The tiny dots of land that make up Malta can be easily overlooked. This small Mediterranean archipelago between Sicily and Northern Africa is steeped in fascinating history and full of natural sights. More than just sand, sun and sea it’s capital city Valletta is a cosmopolitan centre lined with old narrow streets and baroque architecture.
This year, the city gears itself up as the European Capital of Culture – with a multitude of shows and art events planned. There has never been a better time to visit Malta and experience it’s unique culture and stunning landscapes. We spent a month in Malta, mostly on the smaller island of Gozo (featured in our next post). Our friends Adam & Voja from Serbia joined us on Malta island for our final week.
WHAT TO SEE
There are plenty of historic sights to visit in Malta, from the old town of Mdina to the ancient Megalithic Temples which dates back to 3600 BC. Malta has three UNESCO World Heritage Sites which includes the city of Valletta.
Mdina was one our top highlights and for Game of Thrones fans, some of the first series’ scenes were filmed here.
Beneath the grounds of Rabat, lies a complex network of Roman catacombs. These burial grounds were used up until the 4th century AD and served the old Roman capital Melite (now modern day Mdina). There are two sites adjacent to each other; St. Paul’s and St.Agatha’s. We visited St.Paul’s Catacombs with a newly built visitor centre. The site is covered with multiple entrances to each catacomb and each is marked with signs to show the religion and the era it was used.
Malta is predominantly a Catholic nation and has numerous churches spread across the island, many are ornately designed and built with local limestone (which almost gleam in the sunlight). In Valletta there are two great cathedrals; St. John’s Co-Cathedral and St. Paul’s Anglican Cathedral – both are great examples of Baroque architecture and contain period art.
Malta has some stunning coastlines, with bays and dramatic limestone cliffs. Although it misses the pale sanded beaches of some other Mediterranean islands, the golden sanded beaches here are pleasant and a nice escape from the busy towns. Our favourite beach was the Golden Bay in Mellieħa, it’s a great spot to admire the sunset and the surrounding cliffs are great for short hikes.
We spent our final days in Malta exploring Valletta with our friends. At the time of our visit in September last year, we noticed a fair bit of construction mostly due to the preparations for the European Capital of Culture. A grand public square was being built to compliment its impressive, modern city gate designed by architect, Renzo Piano. Walking the backstreets of Valletta, getting lost and finding little cafe’s was another highlight of our trip.
To get that iconic view of Valletta as featured in Lonely Planet’s Malta book cover, go to Sliema. Here you will find the modern high street stores (with some noticeable British brands) and a pleasant promenade walk with great views of Valletta’s city walls in the distance.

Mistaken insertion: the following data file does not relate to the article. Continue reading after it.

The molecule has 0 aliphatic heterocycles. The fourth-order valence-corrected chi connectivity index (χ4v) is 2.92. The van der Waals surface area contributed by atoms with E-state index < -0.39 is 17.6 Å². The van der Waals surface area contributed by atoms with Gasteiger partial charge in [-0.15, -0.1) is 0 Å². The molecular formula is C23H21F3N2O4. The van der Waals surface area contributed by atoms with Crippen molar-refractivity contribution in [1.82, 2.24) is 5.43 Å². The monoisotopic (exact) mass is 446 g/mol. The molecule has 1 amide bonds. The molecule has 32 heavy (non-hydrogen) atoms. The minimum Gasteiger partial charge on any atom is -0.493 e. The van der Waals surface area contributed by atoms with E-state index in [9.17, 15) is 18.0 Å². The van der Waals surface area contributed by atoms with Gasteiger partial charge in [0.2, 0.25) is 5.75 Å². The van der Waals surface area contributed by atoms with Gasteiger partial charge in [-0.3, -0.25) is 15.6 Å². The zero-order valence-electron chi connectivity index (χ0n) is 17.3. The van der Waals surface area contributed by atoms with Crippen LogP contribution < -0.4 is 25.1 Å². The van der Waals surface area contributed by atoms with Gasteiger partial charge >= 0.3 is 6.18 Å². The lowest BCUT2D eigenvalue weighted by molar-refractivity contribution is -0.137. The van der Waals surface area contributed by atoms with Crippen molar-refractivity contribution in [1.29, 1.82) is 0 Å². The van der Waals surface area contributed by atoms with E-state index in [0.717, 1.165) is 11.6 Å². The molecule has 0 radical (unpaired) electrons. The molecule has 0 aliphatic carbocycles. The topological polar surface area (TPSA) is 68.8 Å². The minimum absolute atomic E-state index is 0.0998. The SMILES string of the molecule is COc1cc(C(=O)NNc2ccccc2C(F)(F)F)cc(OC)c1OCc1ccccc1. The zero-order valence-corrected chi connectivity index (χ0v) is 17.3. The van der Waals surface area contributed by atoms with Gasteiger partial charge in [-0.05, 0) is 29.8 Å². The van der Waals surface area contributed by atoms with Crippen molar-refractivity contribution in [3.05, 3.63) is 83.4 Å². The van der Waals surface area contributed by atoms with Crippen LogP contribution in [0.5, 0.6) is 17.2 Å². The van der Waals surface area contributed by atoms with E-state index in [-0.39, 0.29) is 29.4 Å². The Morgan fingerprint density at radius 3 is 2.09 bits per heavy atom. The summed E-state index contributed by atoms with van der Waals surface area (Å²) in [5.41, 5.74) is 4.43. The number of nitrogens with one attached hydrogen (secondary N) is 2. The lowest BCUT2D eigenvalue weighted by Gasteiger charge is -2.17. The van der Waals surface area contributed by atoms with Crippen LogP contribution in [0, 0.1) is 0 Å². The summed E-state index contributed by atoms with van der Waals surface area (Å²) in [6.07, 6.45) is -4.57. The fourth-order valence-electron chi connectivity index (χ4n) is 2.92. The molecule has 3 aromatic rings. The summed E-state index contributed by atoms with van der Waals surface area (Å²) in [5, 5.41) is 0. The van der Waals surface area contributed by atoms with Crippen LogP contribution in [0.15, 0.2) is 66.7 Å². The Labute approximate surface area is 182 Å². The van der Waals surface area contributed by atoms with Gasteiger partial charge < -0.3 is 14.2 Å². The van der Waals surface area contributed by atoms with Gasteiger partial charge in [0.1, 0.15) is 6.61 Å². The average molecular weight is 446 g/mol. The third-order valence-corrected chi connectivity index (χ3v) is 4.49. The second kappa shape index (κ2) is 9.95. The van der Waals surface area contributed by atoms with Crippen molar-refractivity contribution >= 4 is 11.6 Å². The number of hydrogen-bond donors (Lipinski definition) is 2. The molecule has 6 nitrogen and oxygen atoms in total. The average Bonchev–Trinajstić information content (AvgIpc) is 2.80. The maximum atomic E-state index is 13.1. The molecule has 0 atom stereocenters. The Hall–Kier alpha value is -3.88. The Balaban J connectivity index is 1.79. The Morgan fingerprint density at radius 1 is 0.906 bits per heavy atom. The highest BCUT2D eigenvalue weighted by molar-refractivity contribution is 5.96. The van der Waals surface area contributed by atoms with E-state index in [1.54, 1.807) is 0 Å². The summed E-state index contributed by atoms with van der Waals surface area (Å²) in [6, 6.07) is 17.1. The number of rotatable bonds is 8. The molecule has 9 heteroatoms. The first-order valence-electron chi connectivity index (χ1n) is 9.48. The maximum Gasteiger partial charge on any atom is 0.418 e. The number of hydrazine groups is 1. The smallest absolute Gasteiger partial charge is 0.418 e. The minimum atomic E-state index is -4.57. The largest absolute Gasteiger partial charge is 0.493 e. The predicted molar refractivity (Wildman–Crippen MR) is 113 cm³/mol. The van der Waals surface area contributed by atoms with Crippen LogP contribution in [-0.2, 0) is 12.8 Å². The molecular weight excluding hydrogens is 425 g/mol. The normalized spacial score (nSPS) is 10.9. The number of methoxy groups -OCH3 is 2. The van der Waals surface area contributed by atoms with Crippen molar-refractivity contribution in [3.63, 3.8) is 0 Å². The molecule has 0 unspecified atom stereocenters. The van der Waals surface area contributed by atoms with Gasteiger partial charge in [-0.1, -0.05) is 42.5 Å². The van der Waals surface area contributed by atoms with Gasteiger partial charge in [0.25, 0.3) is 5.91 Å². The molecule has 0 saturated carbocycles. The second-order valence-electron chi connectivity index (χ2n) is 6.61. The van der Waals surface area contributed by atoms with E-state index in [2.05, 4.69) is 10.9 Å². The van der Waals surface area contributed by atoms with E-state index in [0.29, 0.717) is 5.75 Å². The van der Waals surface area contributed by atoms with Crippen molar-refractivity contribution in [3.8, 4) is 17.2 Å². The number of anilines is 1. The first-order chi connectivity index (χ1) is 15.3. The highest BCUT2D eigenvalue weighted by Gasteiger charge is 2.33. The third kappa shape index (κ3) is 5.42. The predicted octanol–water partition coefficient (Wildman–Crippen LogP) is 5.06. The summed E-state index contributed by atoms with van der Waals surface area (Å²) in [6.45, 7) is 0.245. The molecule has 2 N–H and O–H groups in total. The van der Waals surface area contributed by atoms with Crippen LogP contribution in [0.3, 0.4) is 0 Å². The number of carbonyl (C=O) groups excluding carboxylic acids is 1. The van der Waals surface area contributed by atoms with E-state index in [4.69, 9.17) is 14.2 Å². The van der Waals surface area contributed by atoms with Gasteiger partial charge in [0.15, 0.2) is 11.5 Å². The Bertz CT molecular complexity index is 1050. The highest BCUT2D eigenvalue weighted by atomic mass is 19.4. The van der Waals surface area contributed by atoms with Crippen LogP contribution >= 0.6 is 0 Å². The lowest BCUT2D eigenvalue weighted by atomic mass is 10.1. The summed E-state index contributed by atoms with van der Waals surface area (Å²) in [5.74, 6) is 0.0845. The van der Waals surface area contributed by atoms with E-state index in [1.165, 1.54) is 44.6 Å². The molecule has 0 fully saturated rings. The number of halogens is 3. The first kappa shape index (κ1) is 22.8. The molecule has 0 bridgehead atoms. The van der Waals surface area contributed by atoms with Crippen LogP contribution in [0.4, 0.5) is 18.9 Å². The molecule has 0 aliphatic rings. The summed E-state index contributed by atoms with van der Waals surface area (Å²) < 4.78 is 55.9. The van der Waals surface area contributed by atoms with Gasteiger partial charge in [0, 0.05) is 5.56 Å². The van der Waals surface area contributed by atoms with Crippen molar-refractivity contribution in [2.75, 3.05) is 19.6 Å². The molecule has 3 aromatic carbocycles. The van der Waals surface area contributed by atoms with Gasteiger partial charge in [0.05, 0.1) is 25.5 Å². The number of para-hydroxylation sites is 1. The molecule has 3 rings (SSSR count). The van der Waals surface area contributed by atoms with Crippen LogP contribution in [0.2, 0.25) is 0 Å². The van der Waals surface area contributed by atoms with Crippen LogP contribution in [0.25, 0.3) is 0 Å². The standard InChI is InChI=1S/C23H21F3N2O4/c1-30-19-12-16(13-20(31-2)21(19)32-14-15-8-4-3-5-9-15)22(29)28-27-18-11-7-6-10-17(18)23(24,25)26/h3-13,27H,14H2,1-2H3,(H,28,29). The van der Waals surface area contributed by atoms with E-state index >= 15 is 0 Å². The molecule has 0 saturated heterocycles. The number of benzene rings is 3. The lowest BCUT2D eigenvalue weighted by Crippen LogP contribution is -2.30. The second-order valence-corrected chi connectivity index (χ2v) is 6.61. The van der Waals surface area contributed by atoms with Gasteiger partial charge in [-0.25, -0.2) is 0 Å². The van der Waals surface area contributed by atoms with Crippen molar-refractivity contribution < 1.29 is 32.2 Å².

The nearby Three Cities of Malta; Birgu (Vittoriosa), Senglea and Cospicua are also worth a trip and ideal if you want to escape the crowds of nearby Valletta. These fortified coastal towns hold an historical importance during the wars and an interesting place to experience local life. Due to our short stay on Malta island, we ran out of time and missed the Three Cities but was recommended by our friends who went.
WHERE TO STAY & EAT
We stayed in the popular resort of Bugibba (along St.Paul’s Bay), There are a few budget accommodations available through Airbnb (click here for £25/$35 off your first Airbnb) and on Booking.com. Bugibba is a touristy coastal centre and has many resturants, bars and cafes (many are inexpensive). It’s an hour’s drive to Valletta and to the airport, connected by regular public buses – it’s a good base to check out the main sights of the island.
As we self-catered we did not really sample the local resturants. Whilst in the company of friends we did try some of the bars in Bugibba, favourites include Diana’s Pub and The Baron Bar, where you can buy a beer for a couple of euros. In Valletta you will find numerous places to eat and drink, we can recommend The Submarine (€3 freshly made sandwiches) and nice street side cafe, Piadina Caffe for great coffee and cakes.
- Public buses are cheap and easy to use, an adult single ticket costs €1.50-2 (depending on the seasons) and last for two hours to help you complete your journey if have to change buses. On arrival at Malta Airport, you can purchase a tourist bus pass at the information counter which will give you unlimited rides up to a week or less. For more info, timetables and route maps go to www.publictransport.com.mt
- Time your days out with care, avoid evening rush hour if possible (from 3pm-8pm). The roads near Valletta become quite congested and the buses are packed full by visitors and locals trying to get home (buses that are full will not pick up new passengers!)
- The tourist centres like the resorts along St.Paul’s Bay can get very busy, to escape the crowds look at accommodation options in the less developed South or East of Malta island.
- Visit www.valletta2018.org for more information on the European Capital of Culture 2018 events in Valletta.
Gallery Preview below, to see more photo highlights of our trip in Malta click here: